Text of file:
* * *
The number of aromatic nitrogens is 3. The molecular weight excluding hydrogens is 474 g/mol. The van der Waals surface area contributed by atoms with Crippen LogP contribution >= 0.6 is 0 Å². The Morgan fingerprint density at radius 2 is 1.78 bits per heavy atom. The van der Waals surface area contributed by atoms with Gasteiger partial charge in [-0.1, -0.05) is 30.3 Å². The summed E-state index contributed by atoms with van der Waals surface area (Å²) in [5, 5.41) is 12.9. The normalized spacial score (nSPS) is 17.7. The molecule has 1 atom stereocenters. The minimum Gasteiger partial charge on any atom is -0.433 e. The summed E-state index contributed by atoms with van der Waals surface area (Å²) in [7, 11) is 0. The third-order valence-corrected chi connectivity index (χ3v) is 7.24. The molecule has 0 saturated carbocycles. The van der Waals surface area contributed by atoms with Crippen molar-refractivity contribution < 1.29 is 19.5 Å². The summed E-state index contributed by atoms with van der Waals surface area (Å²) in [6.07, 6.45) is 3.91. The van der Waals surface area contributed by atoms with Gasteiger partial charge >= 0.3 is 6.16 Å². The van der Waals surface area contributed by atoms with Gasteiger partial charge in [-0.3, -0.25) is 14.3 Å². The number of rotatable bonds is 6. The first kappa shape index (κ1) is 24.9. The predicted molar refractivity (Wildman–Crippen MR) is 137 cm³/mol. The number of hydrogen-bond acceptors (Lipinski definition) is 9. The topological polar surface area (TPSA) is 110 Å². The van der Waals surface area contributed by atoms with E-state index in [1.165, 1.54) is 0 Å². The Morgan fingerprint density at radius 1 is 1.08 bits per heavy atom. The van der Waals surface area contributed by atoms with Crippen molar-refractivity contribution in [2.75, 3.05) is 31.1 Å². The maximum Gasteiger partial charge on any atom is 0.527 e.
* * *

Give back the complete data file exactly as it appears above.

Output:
The number of aromatic nitrogens is 3. The molecular weight excluding hydrogens is 474 g/mol. The van der Waals surface area contributed by atoms with Crippen LogP contribution >= 0.6 is 0 Å². The Morgan fingerprint density at radius 2 is 1.78 bits per heavy atom. The van der Waals surface area contributed by atoms with Gasteiger partial charge in [-0.1, -0.05) is 30.3 Å². The summed E-state index contributed by atoms with van der Waals surface area (Å²) in [5, 5.41) is 12.9. The normalized spacial score (nSPS) is 17.7. The molecule has 1 atom stereocenters. The minimum Gasteiger partial charge on any atom is -0.433 e. The summed E-state index contributed by atoms with van der Waals surface area (Å²) in [7, 11) is 0. The third-order valence-corrected chi connectivity index (χ3v) is 7.24. The molecule has 0 saturated carbocycles. The van der Waals surface area contributed by atoms with Crippen molar-refractivity contribution < 1.29 is 19.5 Å². The summed E-state index contributed by atoms with van der Waals surface area (Å²) in [6.07, 6.45) is 3.91. The van der Waals surface area contributed by atoms with Gasteiger partial charge >= 0.3 is 6.16 Å². The van der Waals surface area contributed by atoms with Gasteiger partial charge in [-0.3, -0.25) is 14.3 Å². The number of rotatable bonds is 6. The first kappa shape index (κ1) is 24.9. The predicted molar refractivity (Wildman–Crippen MR) is 137 cm³/mol. The number of hydrogen-bond acceptors (Lipinski definition) is 9. The topological polar surface area (TPSA) is 110 Å². The van der Waals surface area contributed by atoms with E-state index in [1.165, 1.54) is 0 Å². The Morgan fingerprint density at radius 1 is 1.08 bits per heavy atom. The van der Waals surface area contributed by atoms with Crippen molar-refractivity contribution in [2.75, 3.05) is 31.1 Å². The maximum Gasteiger partial charge on any atom is 0.527 e.